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Wine to Complement Holiday Meal : Dramatic Choices Won't Offend the Guests or the Turkey

November 20, 1986|NATHAN CHROMAN

Thanksgiving turkey and the grape seem to be made for each other. Just about any kind of wine will do, so selecting the right wine ought not to be a problem. Usually, I am torn among the many solid dry or sweet choices that go well with turkey.

If making a choice becomes a strain, don't worry: Place all of the selections in a hat and pick one. You are not likely to go wrong with such staples as Chardonnay, Cabernet Sauvignon, Champagne, Claret, red or white Burgundy, Rhone, Pinot Noir, red or white Zinfindel, Sauvignon Blanc, Sherry and Port.

At one Thanksgiving or another, I have tried them all and have never been disappointed. Each year however, I vary the choice. Although my palate leans heavily toward Cabernet or Chardonnay, trying something challenging and dramatically different has never offended my guests nor the turkey. Indeed, it has always been appreciated.

This year, Beaujolais is the choice. That may sound risky, since it is generally light structured, soft in texture, fruity to excess and not always given to taking on the melange of Thanksgiving tastes of turkey, dressing, condiments, baked yams and a variety of vegetables.

Intense Concentrated Flavors

Personally, I abhor fruity wines for special occasion meals but the 1985 Beaujolais vintage was exceptional in producing lush wines of intense concentrated flavors and elegance, and they are excellent with turkey. The taste is soft and generous without any hard edges, and because there is so much fruit here the higher than usual 13% alcohol is no problem.

Didier Mommessin, Burgundy proprietor of Clos de Tart, is so high on the vintage that he claims the alcohol is of no consequence because of the enormous quantity of natural fruit. "In many cases," he said, "chaptalization, the traditional practice of adding sugar to raise alcohol limits, was not necessary. Natural sugars were sufficiently high for the natural sugars and alcohol of the Gamay grape to melt into the structure of the wine far better than when sugar is added. Voila! Superb Beaujolais wines, many of which may need to age and reach their peak between four and 10 years."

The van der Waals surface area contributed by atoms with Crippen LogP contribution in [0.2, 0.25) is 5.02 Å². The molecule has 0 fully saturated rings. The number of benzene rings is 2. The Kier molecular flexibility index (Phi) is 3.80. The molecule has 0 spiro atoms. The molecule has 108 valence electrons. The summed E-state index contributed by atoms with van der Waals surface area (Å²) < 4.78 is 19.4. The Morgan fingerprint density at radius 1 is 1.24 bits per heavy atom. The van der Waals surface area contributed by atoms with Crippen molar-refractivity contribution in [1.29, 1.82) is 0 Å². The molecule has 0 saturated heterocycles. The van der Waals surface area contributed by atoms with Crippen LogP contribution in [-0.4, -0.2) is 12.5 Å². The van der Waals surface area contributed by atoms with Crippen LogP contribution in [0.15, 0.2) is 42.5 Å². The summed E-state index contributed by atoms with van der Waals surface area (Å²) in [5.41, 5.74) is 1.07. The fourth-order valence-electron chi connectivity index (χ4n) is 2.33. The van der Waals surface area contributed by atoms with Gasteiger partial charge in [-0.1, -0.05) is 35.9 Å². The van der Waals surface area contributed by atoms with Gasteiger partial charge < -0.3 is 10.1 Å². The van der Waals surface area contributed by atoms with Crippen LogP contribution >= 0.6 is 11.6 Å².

It is unusual for Beaujolais to require any aging. Occasionally, in a fine, fully ripened vintage like 1985 some wines contain ample tannin and fruit to provide the kinds of tastes and nuances resembling fine Burgundy. Interestingly, Beaujolais is entitled to the appellation of Burgundy, but in more years than not the wines are so light and distinctive, any association is meaningless. Not the case for 1985.

Do not confuse these wines with Beaujolais Nouveau, wines that are so light and delicately fruity they require immediate consumption a few months after bottling. The intense fruit flavors and textures of '85 non nouveau are by no means light, nor are the aromas that are more refined, elegant and with floral scents that refuse to quit.

From Special Growths

Most of the vintage successes are Cru Beaujolais, wines from specific vineyards or special growths that highlight the distinction between Gamay, the Beaujolais grape, and Pinot Noir, the Burgundy grape.

Mommessin explains, "Regardless of the quality of the wine, you can distinguish a good '85 Gamay-produced Beaujolais by likening it to the tip of the tail or the equivalent of the finish of a wine in perceiving the last flavors as it goes down. Gamay starts out in the mouth as fruity, lush with flavor, without subtlety and ends a bit shorter. But the fruit is so assertive and dominating with flavor, there appears to be no time to even look for finish. It seems irrelevant."

Ordinarily Mommessin does not ship much Beaujolais to the United States, but since these '85s turned out to be superior and with Burgundy prices going through the roof, he believes Americans will take to this wine, not as a substitute for Burgundy, but rather as a new entry for daily and special table use. I tasted seven Mommessin Beaujolais, all of which were quite good and characteristic of the vintage.

The best was Domaine de la Rochelle, Moulin-a-Vent, an exclusive of the firm with a limited production of 5,800 cases. Here is assertive, strong fruit with a bit of spice in nose and taste that comes across more like a Burgundy than as a Beaujolais. Big bodied and luscious, this is an excellent bottle in a concentrated, assertive flavored style that should last a decade or two. This is an unusual wine, particularly at $8.99.

Another fine choice is Domaine de la Conseillere, Julienas, a vineyard that belongs to Mommessin's attorney. Here is an intensely fruity, strong, strawberry-like nose, classic style with gobs of fruit, long on mouth flavors in considerable length and depth. Exceptionally well balanced and with a bit of tannin for aging, this is a benchmark Julienas, a commune which may have outperformed all of the others in '85. Definitely worth more at $7.49.

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